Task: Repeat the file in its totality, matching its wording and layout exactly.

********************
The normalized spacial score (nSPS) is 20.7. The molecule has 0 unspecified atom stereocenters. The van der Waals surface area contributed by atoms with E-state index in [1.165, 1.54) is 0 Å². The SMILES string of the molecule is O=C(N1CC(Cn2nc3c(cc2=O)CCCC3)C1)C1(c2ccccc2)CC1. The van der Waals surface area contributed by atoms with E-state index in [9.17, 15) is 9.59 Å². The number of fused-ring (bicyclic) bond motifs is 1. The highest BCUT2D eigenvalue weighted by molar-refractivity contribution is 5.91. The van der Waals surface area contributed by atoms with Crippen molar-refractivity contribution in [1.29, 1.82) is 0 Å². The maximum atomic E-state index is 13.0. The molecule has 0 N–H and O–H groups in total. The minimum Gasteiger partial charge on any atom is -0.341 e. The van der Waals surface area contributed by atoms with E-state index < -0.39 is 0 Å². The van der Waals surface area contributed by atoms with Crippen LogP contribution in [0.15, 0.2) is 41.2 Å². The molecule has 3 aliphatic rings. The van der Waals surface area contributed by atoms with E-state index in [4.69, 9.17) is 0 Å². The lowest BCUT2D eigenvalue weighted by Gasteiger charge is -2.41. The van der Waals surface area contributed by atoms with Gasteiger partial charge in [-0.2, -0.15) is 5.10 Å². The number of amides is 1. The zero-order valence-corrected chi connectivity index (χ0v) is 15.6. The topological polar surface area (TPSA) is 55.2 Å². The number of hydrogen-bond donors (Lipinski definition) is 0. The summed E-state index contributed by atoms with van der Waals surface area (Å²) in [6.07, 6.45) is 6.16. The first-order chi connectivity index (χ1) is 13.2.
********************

The normalized spacial score (nSPS) is 20.7. The molecule has 0 unspecified atom stereocenters. The van der Waals surface area contributed by atoms with E-state index in [1.165, 1.54) is 0 Å². The SMILES string of the molecule is O=C(N1CC(Cn2nc3c(cc2=O)CCCC3)C1)C1(c2ccccc2)CC1. The van der Waals surface area contributed by atoms with E-state index in [9.17, 15) is 9.59 Å². The number of fused-ring (bicyclic) bond motifs is 1. The highest BCUT2D eigenvalue weighted by molar-refractivity contribution is 5.91. The van der Waals surface area contributed by atoms with Crippen molar-refractivity contribution in [1.29, 1.82) is 0 Å². The maximum atomic E-state index is 13.0. The molecule has 0 N–H and O–H groups in total. The minimum Gasteiger partial charge on any atom is -0.341 e. The van der Waals surface area contributed by atoms with E-state index < -0.39 is 0 Å². The van der Waals surface area contributed by atoms with Crippen LogP contribution in [0.15, 0.2) is 41.2 Å². The molecule has 3 aliphatic rings. The van der Waals surface area contributed by atoms with E-state index in [4.69, 9.17) is 0 Å². The lowest BCUT2D eigenvalue weighted by Gasteiger charge is -2.41. The van der Waals surface area contributed by atoms with Gasteiger partial charge in [-0.2, -0.15) is 5.10 Å². The number of amides is 1. The zero-order valence-corrected chi connectivity index (χ0v) is 15.6. The topological polar surface area (TPSA) is 55.2 Å². The number of hydrogen-bond donors (Lipinski definition) is 0. The summed E-state index contributed by atoms with van der Waals surface area (Å²) in [6.07, 6.45) is 6.16. The first-order chi connectivity index (χ1) is 13.2.